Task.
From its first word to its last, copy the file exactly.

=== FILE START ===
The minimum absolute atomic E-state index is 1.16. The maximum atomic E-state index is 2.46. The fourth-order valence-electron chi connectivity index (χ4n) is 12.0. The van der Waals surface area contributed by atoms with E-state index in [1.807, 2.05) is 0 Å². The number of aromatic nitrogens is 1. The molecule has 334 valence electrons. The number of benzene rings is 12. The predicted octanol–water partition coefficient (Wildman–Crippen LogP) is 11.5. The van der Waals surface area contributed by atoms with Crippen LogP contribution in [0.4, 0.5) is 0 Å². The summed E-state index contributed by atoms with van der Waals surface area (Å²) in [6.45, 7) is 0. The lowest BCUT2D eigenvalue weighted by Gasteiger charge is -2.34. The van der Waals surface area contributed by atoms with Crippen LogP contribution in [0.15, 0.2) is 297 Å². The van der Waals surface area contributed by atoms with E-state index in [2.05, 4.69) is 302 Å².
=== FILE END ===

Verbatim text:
The minimum absolute atomic E-state index is 1.16. The maximum atomic E-state index is 2.46. The fourth-order valence-electron chi connectivity index (χ4n) is 12.0. The van der Waals surface area contributed by atoms with E-state index in [1.807, 2.05) is 0 Å². The number of aromatic nitrogens is 1. The molecule has 334 valence electrons. The number of benzene rings is 12. The predicted octanol–water partition coefficient (Wildman–Crippen LogP) is 11.5. The van der Waals surface area contributed by atoms with Crippen LogP contribution in [0.4, 0.5) is 0 Å². The summed E-state index contributed by atoms with van der Waals surface area (Å²) in [6.45, 7) is 0. The lowest BCUT2D eigenvalue weighted by Gasteiger charge is -2.34. The van der Waals surface area contributed by atoms with Crippen LogP contribution in [0.15, 0.2) is 297 Å². The van der Waals surface area contributed by atoms with E-state index in [2.05, 4.69) is 302 Å².